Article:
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“Sweat” Critique, Magnus von Horn

“Sweat” Critique, Magnus von Horn

This year’s Swedish-Polish film “Sweat” by director and screenwriter Magnus von Horn is a drama about a fitness instructor who, although popular and living a life many would call ideal today, experiences deep insecurities and emotional breakdowns caused by loneliness.

The plot, if even existent in this film, is very simple. An ensured, very beautiful Sylwia, young influencer and fitness trainer, feels lonely and is wishing for someone by her side. However, we cannot say that finding a boyfriend is her goal since she does nothing to meet someone, fall in love, or create a deep relationship with. Sylwia does have a real problem though – a stalker that masturbates while watching her from a building parking lot. When she calls him out, he sends an apology video. This was potentially a plot that could have woken up the audience by making it fear for the protagonist’s life, but that did not happen. Therefore, “Sweat” is a two-hour depiction of a Barbie girl who proposes that beautiful and rich people too cry and have problems. Sylwia’s loneliness is pointed out at the start when she watches her previous video in which she weeps for a boyfriend. If the film was just a set of Sylwia’s stories, it would be shorter and still getting the point across, since she does in real life what she films on social networks, giving us a constant repetition.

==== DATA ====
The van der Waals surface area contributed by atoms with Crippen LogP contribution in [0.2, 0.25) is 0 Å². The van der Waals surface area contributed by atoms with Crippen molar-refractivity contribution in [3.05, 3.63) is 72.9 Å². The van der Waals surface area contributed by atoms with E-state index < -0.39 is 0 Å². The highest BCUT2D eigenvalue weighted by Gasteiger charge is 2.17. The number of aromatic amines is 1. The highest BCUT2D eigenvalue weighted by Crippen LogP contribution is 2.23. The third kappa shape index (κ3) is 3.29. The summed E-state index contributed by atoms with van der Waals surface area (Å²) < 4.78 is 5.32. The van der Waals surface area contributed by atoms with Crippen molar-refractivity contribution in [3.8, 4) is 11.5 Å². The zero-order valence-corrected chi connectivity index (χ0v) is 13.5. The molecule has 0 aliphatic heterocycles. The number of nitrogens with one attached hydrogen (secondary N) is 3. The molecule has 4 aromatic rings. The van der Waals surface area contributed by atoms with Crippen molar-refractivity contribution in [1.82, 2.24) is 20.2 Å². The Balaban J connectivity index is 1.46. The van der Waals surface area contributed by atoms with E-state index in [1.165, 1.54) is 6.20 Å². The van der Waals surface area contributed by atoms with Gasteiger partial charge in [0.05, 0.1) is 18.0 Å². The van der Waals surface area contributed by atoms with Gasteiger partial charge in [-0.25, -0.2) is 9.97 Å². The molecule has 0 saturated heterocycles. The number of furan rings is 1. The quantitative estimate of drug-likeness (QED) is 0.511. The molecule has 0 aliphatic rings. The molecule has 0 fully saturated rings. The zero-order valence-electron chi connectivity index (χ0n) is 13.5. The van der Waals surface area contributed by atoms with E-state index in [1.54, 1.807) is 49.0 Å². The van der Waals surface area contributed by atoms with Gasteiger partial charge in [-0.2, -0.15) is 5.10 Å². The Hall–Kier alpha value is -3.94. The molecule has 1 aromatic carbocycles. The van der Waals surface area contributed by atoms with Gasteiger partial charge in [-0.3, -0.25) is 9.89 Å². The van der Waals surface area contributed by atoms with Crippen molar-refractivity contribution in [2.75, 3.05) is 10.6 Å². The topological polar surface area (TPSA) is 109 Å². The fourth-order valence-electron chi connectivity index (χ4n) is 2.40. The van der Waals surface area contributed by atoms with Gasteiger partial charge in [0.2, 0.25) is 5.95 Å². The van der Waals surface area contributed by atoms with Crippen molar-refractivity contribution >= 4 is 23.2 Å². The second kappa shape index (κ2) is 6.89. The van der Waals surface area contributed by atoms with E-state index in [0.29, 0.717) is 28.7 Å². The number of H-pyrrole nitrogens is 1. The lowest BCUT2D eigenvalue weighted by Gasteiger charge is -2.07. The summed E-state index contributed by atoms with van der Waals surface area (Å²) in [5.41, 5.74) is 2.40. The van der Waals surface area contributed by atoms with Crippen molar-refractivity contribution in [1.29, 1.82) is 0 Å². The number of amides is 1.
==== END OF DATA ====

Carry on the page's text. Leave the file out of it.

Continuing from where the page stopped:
I believe “Sweat” was created with the idea of exposing the dream job of an Instagram era and showing how today’s semi-famous people can also have dysfunctional relationships with parents, social anxiety, love troubles, insecurities, or life-threatening stalkers. The problem is that this idea has been out there for some time now, so it is unclear what the film revealed to us. Sylwia, as a character, is often in a slump, with no goal or will to change. Simply – she is displeased.

Regarding style, the most representative is the camera, whose movements seem to want to get under every character’s skin, sometimes being even too close in their faces. The meaning behind it is clear – the camera is trying to enmesh in their lives and expose them, perhaps even magnified. The music is mostly of a new wave genre which is melancholic, but of a good rhythm – like Sylwia.

 

Filip Gotovac, participant, Film critics' workshop

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